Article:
By MICHAEL MAROT
AP Sports Writer
BLOOMINGTON -- Tom Crean may be shedding Indiana's old-school image, at least when it comes to Hoosiers fans.
He turns out the lights briefly before home games, tapes pre-game video messages for fans and now has joined the ever-expanding world of Twitter.
About two weeks ago, Crean began posting messages on the online communications service so he could keep fans apprised of what's going on during the offseason. Since then, he has posted messages on everything from where he has traveled to opinions about other sports teams at Indiana.
To Crean, this is all about reaching out, expanding the fan base and reconstructing Indiana's image in the aftermath of the school's most serious NCAA scandal in nearly half a century.
"The bottom line is that we are still in such a major rebuilding phase at Indiana, so this is a way to put things out there," Crean said Thursday. "We don't want to make it corny, but I want to have fun with it."
He also wants to play by the rules.
Although the NCAA banned text messaging in August 2007, there are no rules preventing coaches from posting messages on online sites. There is a growing legion of coaches participating, including new Kentucky coach John Calipari.
So Crean conferred with athletic department officials about what can and cannot be posted and still meets twice a month with the compliance department to make sure he doesn't run afoul of NCAA rules regarding Twitter or anything else.
That puts a limit on how far he can go.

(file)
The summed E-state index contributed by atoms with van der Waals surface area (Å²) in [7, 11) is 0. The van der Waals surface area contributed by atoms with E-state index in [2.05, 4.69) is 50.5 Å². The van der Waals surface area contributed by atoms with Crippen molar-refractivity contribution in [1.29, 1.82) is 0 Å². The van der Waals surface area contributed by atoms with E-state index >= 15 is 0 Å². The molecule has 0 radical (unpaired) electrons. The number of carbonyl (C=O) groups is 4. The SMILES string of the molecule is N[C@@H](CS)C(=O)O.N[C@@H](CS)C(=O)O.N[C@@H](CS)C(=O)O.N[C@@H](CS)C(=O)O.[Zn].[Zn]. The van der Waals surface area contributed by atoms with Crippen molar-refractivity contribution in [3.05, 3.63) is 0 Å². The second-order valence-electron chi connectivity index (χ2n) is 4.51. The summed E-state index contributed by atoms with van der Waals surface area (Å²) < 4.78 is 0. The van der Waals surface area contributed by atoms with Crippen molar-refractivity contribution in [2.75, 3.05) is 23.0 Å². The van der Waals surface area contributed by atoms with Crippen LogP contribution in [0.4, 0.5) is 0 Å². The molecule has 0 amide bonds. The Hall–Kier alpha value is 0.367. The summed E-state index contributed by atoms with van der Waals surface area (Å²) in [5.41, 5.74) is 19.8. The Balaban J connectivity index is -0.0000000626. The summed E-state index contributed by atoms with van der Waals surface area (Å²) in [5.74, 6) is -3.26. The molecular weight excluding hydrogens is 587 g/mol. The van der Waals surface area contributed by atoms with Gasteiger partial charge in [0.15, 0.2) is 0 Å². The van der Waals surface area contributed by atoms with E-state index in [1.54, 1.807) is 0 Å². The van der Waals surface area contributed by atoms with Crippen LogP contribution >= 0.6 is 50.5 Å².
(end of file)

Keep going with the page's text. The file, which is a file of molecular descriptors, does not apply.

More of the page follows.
"If you start responding, now it's a text message and you're in trouble (with the NCAA)," he said.
Crean's account is designed to not receive messages from other users, and he refrains from explicitly stating which gyms or players he has visited. He will tell fans which cities he has been to and insists the posts are not intended for recruiting purposes.
All of it seems to be by the book.
But the stipulations don't prevent Crean from giving his own insights.
On Wednesday, after the school announced quarterback-turned-receiver Kellen Lewis had been dismissed from the football team for a second violation of team rules, Crean posted a sequence of messages that included this: "Last year when we let guys go was very hard even though they were the right decisions. ... Most coaches take dismissals very hard. Not for themselves as much as for the player. ... (IU football coach) Bill Lynch will find a way to deal with the adversity of losing a good player and rise above it."
At Indiana, which has won five national championships in men's basketball, it's certainly a change from the days of Bob Knight and Branch McCracken.
It's also a sign of the times.
The 43-year-old Crean understands a growing number of young Indiana fans are using the Internet and wants them to hear his plea to stay loyal to the Hoosiers during the rebuilding. He also wants them to know what's been going on during the offseason.
Primarily, that's been recruiting and teaching.
Crean said he has spent much of the past six weeks either recruiting, reviewing tapes or working with players on skill development.
A year ago, the program was gutted in the wake of Kelvin Sampson's phone-call scandal, forcing Crean to rebuild with a team that included only two returning players. The result was a dismal 6-25 season, the most losses in school history.
This spring, Crean lost two more probable contributors when Nick Williams and Malik Story decided to transfer.
Crean, though, has signed six recruits for next season and is still looking to fill other holes, a process that could take more time than Indiana fans had hoped.
"I can promise you that you will not look at the Sagarin Ratings at the end of the year and see Indiana with the No. 1 schedule in the country all year," Crean said. "We've got to get some confidence."
One way to do that is keeping fans engaged.
So Crean has stepped away from the traditional communication lines and entered a new world to get his message out whenever he wants.
Besides, Crean figures, it's a tool that won't be available to coaches much longer.
"Sure, it will get legislated at some point, but I think it's moving so fast that it's hard to keep up with it," Crean said. "I'm sure they (the NCAA) are looking at it."